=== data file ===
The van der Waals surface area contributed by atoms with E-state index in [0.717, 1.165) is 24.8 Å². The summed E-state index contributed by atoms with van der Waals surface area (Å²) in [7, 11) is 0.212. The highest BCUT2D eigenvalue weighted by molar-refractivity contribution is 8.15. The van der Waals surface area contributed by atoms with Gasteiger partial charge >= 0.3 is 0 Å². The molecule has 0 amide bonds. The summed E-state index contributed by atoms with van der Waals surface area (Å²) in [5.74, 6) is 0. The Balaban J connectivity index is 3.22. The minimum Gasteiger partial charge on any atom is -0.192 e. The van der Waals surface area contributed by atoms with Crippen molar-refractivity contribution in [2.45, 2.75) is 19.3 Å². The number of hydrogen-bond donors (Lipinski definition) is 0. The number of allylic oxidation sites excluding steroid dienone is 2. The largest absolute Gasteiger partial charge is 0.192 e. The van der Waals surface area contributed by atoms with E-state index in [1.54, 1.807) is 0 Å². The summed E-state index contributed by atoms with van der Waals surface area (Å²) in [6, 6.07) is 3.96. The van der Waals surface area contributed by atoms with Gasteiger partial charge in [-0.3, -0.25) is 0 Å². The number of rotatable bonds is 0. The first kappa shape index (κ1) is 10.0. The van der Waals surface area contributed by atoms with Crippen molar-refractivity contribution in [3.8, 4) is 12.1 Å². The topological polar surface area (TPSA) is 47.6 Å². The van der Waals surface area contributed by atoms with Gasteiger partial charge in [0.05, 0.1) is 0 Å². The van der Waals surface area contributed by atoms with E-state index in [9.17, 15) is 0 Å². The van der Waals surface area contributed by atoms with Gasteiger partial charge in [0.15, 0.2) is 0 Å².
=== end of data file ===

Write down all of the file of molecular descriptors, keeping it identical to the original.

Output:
The van der Waals surface area contributed by atoms with E-state index in [0.717, 1.165) is 24.8 Å². The summed E-state index contributed by atoms with van der Waals surface area (Å²) in [7, 11) is 0.212. The highest BCUT2D eigenvalue weighted by molar-refractivity contribution is 8.15. The van der Waals surface area contributed by atoms with Gasteiger partial charge >= 0.3 is 0 Å². The molecule has 0 amide bonds. The summed E-state index contributed by atoms with van der Waals surface area (Å²) in [5.74, 6) is 0. The Balaban J connectivity index is 3.22. The minimum Gasteiger partial charge on any atom is -0.192 e. The van der Waals surface area contributed by atoms with Crippen molar-refractivity contribution in [2.45, 2.75) is 19.3 Å². The number of hydrogen-bond donors (Lipinski definition) is 0. The number of allylic oxidation sites excluding steroid dienone is 2. The largest absolute Gasteiger partial charge is 0.192 e. The van der Waals surface area contributed by atoms with E-state index in [1.54, 1.807) is 0 Å². The summed E-state index contributed by atoms with van der Waals surface area (Å²) in [6, 6.07) is 3.96. The van der Waals surface area contributed by atoms with Gasteiger partial charge in [-0.3, -0.25) is 0 Å². The number of rotatable bonds is 0. The first kappa shape index (κ1) is 10.0. The van der Waals surface area contributed by atoms with Crippen molar-refractivity contribution in [3.8, 4) is 12.1 Å². The topological polar surface area (TPSA) is 47.6 Å². The van der Waals surface area contributed by atoms with Gasteiger partial charge in [0.05, 0.1) is 0 Å². The van der Waals surface area contributed by atoms with E-state index in [9.17, 15) is 0 Å². The van der Waals surface area contributed by atoms with Gasteiger partial charge in [0.15, 0.2) is 0 Å².